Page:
The Formula One Grand Prix has struck Montreal again.
All weekend the high-pitched whine of the Renault, Williams, Ferrari and other teams’ racers will pierce the soundscape of Montreal for a good 10 kilometres surrounding the track.
Downtown streets outside the reach of those irritating decibels have not escaped the frenzy.
It seems this weekend represents a significant addition to the bottom line of restaurateurs, clothiers, jewelers and other high-end enterprises as the rich and consumptive come to town.
Earlier this week, tents at Parc Jean Drapeau’s Gilles Villeneuve racetrack began sprouting up.
The white tents behind the grandstands provide the workspaces for caterers like those from the Queen Elizabeth Hotel who will serve 28,000 meals over the three-day event to VIPs.
Other tents up in the stands themselves offer privacy and respite from the sun for the corporate elite who rent executive boxes.
If the fever surrounding the Canadian Grand Prix weren’t enough, the ‘material girl’, Madonna, came to town for two sold-out concerts at the Bell Centre.
Crowds awaited her motorcycle-escorted limo’s arrival outside the concert venue, and everywhere else she stepped. Add in all the other events marking the Fête Nationale or St. Jean Baptiste Day and you have quite a scene.
Amidst all the hoopla it would seem that the trials and tribulation of the real world vanish, obscured by the bright lights and glitter of all this vanity and false importance.
Still, though, you don’t have to search too hard to find care and concern for pressing issues manifested.
More than 200 people from around the world gathered this week at the University of Quebec at Montreal’s downtown campus for the Fair Trade, Co-operative and Sustainable Development conference.
This fair trade conference aimed “to explore the contributions and limits of fair trade from the perspective of the social, economic and environmental goals of sustainable development,” according to its release.
Conference organizers see fair trade at a crossroads. Its very success poses threats.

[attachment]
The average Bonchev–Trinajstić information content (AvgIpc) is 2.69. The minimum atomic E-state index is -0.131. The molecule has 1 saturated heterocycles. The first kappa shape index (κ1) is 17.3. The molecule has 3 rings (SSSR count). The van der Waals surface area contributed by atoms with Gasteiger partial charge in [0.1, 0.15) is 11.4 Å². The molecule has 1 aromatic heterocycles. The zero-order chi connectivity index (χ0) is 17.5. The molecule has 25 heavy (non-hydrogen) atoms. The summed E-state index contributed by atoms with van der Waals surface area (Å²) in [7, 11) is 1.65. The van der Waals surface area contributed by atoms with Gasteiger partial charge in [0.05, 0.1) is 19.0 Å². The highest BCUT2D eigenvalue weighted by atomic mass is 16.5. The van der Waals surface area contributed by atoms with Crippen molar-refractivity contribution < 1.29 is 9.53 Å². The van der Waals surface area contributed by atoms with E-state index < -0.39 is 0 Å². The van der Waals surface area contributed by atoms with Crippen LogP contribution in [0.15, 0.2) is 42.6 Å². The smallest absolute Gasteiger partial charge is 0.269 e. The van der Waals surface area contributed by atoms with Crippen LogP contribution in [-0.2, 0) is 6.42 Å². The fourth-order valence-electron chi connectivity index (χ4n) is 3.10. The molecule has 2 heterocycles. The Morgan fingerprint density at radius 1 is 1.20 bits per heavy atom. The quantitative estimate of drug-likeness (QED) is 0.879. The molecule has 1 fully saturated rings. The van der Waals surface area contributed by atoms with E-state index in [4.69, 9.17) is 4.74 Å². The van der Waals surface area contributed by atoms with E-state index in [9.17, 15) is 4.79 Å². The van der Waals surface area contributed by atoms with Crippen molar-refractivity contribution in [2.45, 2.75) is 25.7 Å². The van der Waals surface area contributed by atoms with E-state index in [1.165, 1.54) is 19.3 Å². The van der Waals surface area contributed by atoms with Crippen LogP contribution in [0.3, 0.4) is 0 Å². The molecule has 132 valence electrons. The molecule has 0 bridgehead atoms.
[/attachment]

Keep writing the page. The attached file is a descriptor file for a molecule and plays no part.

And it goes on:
Major multinational companies like Nestles and Starbucks claim to be joining the movement, and others like Wal-Mart are moving in this direction as well.
“The most crucial debate is going to be whether these fair-trade organizations can keep their standards high if there’s pressure from the large companies,” professor Marie-France Turcotte noted in a Montreal Gazette interview.
The Montreal-based Canadian Council for Refugees organized another gathering last weekend at York University in Toronto.
More than 400 people from 40 countries gathered at this International Refugee Rights conference. They examined basic questions like how to combat negative public opinion and promote positive attitudes towards refugees in this age of security.
How do we become welcoming communities when fear dominates the public agenda?
“Every day in hundreds of places around the world, refugees and migrants are put into detention,” Janet Dench, Canadian Council for Refugees executive director, said in a pre-conference statement.
“We have allowed our governments to gradually criminalize the act of seeking asylum and to demonize migrants. Even children are locked up.”
Dench hopes that concerned individuals and organizations will “say a loud ‘no’ to the sweeping use and abuse of detention.”
The World Urban Forum III ends and the World Peace Forum begins in Vancouver today.
A number of Yukoners have made an effort to be there. As with the participants at the other gatherings, they are keeping their eyes on the real issues of the day.